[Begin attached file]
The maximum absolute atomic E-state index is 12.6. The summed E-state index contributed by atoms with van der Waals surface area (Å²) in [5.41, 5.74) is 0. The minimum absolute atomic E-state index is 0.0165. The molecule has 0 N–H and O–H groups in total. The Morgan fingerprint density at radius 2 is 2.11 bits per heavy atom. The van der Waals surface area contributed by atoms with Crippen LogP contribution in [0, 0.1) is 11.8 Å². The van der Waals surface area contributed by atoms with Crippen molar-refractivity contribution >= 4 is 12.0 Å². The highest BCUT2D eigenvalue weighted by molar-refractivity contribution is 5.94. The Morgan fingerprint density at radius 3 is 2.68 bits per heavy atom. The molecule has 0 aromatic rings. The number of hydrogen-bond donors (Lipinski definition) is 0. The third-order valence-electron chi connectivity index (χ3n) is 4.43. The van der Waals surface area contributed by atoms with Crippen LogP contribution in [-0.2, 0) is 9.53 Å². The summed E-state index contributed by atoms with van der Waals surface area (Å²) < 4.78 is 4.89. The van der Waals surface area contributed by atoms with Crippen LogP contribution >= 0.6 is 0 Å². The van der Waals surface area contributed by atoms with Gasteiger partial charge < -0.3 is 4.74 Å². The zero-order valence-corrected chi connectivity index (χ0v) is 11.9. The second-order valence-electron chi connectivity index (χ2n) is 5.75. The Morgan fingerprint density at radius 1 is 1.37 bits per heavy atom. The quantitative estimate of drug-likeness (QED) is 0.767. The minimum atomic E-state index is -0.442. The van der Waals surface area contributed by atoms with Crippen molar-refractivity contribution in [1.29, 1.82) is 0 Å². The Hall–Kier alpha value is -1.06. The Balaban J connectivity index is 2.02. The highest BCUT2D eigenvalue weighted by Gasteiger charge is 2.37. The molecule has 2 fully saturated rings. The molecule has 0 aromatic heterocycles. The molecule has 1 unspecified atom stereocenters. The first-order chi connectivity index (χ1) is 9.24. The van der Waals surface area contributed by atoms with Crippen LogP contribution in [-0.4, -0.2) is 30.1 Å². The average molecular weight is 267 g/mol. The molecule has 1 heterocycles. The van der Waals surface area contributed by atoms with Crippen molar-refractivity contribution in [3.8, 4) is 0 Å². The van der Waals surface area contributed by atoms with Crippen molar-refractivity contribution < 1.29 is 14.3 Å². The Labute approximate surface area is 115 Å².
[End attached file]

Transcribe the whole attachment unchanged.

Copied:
The maximum absolute atomic E-state index is 12.6. The summed E-state index contributed by atoms with van der Waals surface area (Å²) in [5.41, 5.74) is 0. The minimum absolute atomic E-state index is 0.0165. The molecule has 0 N–H and O–H groups in total. The Morgan fingerprint density at radius 2 is 2.11 bits per heavy atom. The van der Waals surface area contributed by atoms with Crippen LogP contribution in [0, 0.1) is 11.8 Å². The van der Waals surface area contributed by atoms with Crippen molar-refractivity contribution >= 4 is 12.0 Å². The highest BCUT2D eigenvalue weighted by molar-refractivity contribution is 5.94. The Morgan fingerprint density at radius 3 is 2.68 bits per heavy atom. The molecule has 0 aromatic rings. The number of hydrogen-bond donors (Lipinski definition) is 0. The third-order valence-electron chi connectivity index (χ3n) is 4.43. The van der Waals surface area contributed by atoms with Crippen LogP contribution in [-0.2, 0) is 9.53 Å². The summed E-state index contributed by atoms with van der Waals surface area (Å²) < 4.78 is 4.89. The van der Waals surface area contributed by atoms with Crippen LogP contribution >= 0.6 is 0 Å². The van der Waals surface area contributed by atoms with Gasteiger partial charge < -0.3 is 4.74 Å². The zero-order valence-corrected chi connectivity index (χ0v) is 11.9. The second-order valence-electron chi connectivity index (χ2n) is 5.75. The Morgan fingerprint density at radius 1 is 1.37 bits per heavy atom. The quantitative estimate of drug-likeness (QED) is 0.767. The minimum atomic E-state index is -0.442. The van der Waals surface area contributed by atoms with Crippen molar-refractivity contribution in [1.29, 1.82) is 0 Å². The Hall–Kier alpha value is -1.06. The Balaban J connectivity index is 2.02. The highest BCUT2D eigenvalue weighted by Gasteiger charge is 2.37. The molecule has 2 fully saturated rings. The molecule has 0 aromatic heterocycles. The molecule has 1 unspecified atom stereocenters. The first-order chi connectivity index (χ1) is 9.24. The van der Waals surface area contributed by atoms with Crippen LogP contribution in [-0.4, -0.2) is 30.1 Å². The average molecular weight is 267 g/mol. The molecule has 1 heterocycles. The van der Waals surface area contributed by atoms with Crippen molar-refractivity contribution in [3.8, 4) is 0 Å². The van der Waals surface area contributed by atoms with Crippen molar-refractivity contribution < 1.29 is 14.3 Å². The Labute approximate surface area is 115 Å².